BOULDER, Colo. — At a senior center in Boulder lives a man who found out Tuesday afternoon that it's never too late to be honored.
"I joined in 1942, in September," Robert Kehoe said. "I was 20."
Kehoe served in the Army during World War II. Arilyn Starling serves him now as a hospice nurse for TRU Community Care.
"So, Robert just turned 98 last Saturday," Starling said.
She wants to recognize a man who dropped in behind enemy lines with two fellow soldiers to help organize the French Resistance against the Germans. He had to live and work in stealth for months, earning the Distinguished Service Cross medal -- the military's second-highest honor.
"More were afraid of the parachute jump than even thinking about where they are going," Kehoe said. "You're 19, 20, 21 years old. You're kinda crazy anyway and just the idea of the excitement -- the whole combination."
Starling said Kehoe's stories are remarkable.
"I don't want to say living legend because he would totally poo poo that idea," Starling said. "But, it has been an honor to take care of him."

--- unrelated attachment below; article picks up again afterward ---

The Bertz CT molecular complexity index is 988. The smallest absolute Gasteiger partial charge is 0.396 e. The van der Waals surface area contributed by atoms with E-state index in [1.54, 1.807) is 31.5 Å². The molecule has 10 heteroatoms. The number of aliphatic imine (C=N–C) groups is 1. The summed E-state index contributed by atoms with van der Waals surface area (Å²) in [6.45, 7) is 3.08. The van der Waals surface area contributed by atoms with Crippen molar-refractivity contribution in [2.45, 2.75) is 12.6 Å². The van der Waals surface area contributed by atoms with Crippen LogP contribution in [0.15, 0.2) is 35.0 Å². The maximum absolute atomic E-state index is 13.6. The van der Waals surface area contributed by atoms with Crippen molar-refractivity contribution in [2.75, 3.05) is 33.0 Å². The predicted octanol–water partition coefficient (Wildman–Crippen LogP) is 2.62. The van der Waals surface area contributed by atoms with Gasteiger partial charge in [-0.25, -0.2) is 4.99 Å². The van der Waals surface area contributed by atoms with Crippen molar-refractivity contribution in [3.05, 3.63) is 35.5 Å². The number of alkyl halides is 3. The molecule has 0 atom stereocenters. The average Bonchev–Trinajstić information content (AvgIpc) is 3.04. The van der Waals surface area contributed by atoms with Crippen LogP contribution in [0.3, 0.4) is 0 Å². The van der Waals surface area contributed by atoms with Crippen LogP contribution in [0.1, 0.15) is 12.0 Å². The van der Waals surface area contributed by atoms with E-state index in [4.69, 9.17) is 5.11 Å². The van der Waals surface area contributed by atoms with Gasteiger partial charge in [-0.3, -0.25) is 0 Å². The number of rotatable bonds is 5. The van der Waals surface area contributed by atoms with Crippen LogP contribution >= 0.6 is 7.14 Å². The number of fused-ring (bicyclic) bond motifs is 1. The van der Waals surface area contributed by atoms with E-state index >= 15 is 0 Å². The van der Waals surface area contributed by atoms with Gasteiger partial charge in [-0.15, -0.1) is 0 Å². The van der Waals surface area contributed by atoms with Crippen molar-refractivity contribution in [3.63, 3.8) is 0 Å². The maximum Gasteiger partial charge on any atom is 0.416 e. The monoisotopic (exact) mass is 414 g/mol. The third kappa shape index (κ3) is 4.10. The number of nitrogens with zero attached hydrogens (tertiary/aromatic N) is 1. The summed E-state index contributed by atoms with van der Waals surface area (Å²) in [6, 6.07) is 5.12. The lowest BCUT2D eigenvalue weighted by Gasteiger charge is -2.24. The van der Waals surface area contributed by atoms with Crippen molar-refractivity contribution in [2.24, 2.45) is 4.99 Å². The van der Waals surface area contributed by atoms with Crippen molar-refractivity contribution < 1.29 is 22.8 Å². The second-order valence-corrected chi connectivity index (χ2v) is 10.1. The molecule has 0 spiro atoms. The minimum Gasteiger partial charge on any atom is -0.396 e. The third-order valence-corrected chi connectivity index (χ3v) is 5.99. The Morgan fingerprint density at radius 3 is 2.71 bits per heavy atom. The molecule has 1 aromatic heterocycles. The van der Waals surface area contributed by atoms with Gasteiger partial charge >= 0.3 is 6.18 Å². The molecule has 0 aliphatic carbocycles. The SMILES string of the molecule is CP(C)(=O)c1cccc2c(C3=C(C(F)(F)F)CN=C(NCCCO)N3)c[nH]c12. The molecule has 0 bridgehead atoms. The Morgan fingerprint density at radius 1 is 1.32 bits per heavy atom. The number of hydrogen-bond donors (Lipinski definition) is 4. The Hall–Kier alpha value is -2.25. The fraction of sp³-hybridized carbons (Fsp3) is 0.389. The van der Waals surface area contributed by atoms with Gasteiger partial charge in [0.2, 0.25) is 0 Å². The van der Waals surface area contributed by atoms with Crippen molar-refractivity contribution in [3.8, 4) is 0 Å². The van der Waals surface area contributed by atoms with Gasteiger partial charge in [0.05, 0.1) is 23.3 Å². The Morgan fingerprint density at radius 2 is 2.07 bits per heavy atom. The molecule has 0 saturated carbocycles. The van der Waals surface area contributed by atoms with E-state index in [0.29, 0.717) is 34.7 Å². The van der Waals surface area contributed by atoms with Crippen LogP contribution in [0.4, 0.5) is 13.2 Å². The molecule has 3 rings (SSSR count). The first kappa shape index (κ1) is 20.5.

She said Kehoe seems full of life. The reality is, though, is he's close to death. So, TRU Community Care put together a remote Veteran Pinning Ceremony with Starling giving out the recognition in person. Veterans were on the video chat to salute and give respect.
"I wish it could be done a different way. I wish that he could have all of the honor and all of the vets present and the in-person salute," Starling said.
But, she said what's important is that it's never too late to be honored, especially so close to the end.
"Thank you, I can't tell you how much I am honored," Kehoe said. "At this stage in the game to still be remembered."
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